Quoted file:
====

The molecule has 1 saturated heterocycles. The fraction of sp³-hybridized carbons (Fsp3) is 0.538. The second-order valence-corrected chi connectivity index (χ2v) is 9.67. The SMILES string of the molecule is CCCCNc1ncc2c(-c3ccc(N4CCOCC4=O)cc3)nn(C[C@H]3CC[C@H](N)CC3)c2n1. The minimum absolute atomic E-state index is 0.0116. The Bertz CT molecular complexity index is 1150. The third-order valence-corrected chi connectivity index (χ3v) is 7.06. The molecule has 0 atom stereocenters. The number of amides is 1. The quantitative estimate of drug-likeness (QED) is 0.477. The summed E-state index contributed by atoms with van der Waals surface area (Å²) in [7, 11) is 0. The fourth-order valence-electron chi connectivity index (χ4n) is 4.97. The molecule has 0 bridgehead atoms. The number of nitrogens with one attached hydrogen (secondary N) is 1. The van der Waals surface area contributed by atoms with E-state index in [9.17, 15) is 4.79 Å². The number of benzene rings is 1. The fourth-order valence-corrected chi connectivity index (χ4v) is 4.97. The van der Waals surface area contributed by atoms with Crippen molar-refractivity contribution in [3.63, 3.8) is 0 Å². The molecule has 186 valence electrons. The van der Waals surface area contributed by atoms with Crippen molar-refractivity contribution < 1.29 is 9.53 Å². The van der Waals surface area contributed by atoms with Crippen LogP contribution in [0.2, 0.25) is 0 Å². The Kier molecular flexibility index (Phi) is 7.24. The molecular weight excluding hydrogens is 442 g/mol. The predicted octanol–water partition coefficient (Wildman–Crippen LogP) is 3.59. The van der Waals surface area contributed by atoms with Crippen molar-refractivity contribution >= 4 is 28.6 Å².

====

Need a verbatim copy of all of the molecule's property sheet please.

The molecule has 1 saturated heterocycles. The fraction of sp³-hybridized carbons (Fsp3) is 0.538. The second-order valence-corrected chi connectivity index (χ2v) is 9.67. The SMILES string of the molecule is CCCCNc1ncc2c(-c3ccc(N4CCOCC4=O)cc3)nn(C[C@H]3CC[C@H](N)CC3)c2n1. The minimum absolute atomic E-state index is 0.0116. The Bertz CT molecular complexity index is 1150. The third-order valence-corrected chi connectivity index (χ3v) is 7.06. The molecule has 0 atom stereocenters. The number of amides is 1. The quantitative estimate of drug-likeness (QED) is 0.477. The summed E-state index contributed by atoms with van der Waals surface area (Å²) in [7, 11) is 0. The fourth-order valence-electron chi connectivity index (χ4n) is 4.97. The molecule has 0 bridgehead atoms. The number of nitrogens with one attached hydrogen (secondary N) is 1. The van der Waals surface area contributed by atoms with E-state index in [9.17, 15) is 4.79 Å². The number of benzene rings is 1. The fourth-order valence-corrected chi connectivity index (χ4v) is 4.97. The van der Waals surface area contributed by atoms with Crippen molar-refractivity contribution in [3.63, 3.8) is 0 Å². The molecule has 186 valence electrons. The van der Waals surface area contributed by atoms with Crippen molar-refractivity contribution < 1.29 is 9.53 Å². The van der Waals surface area contributed by atoms with Crippen LogP contribution in [0.2, 0.25) is 0 Å². The Kier molecular flexibility index (Phi) is 7.24. The molecular weight excluding hydrogens is 442 g/mol. The predicted octanol–water partition coefficient (Wildman–Crippen LogP) is 3.59. The van der Waals surface area contributed by atoms with Crippen molar-refractivity contribution >= 4 is 28.6 Å².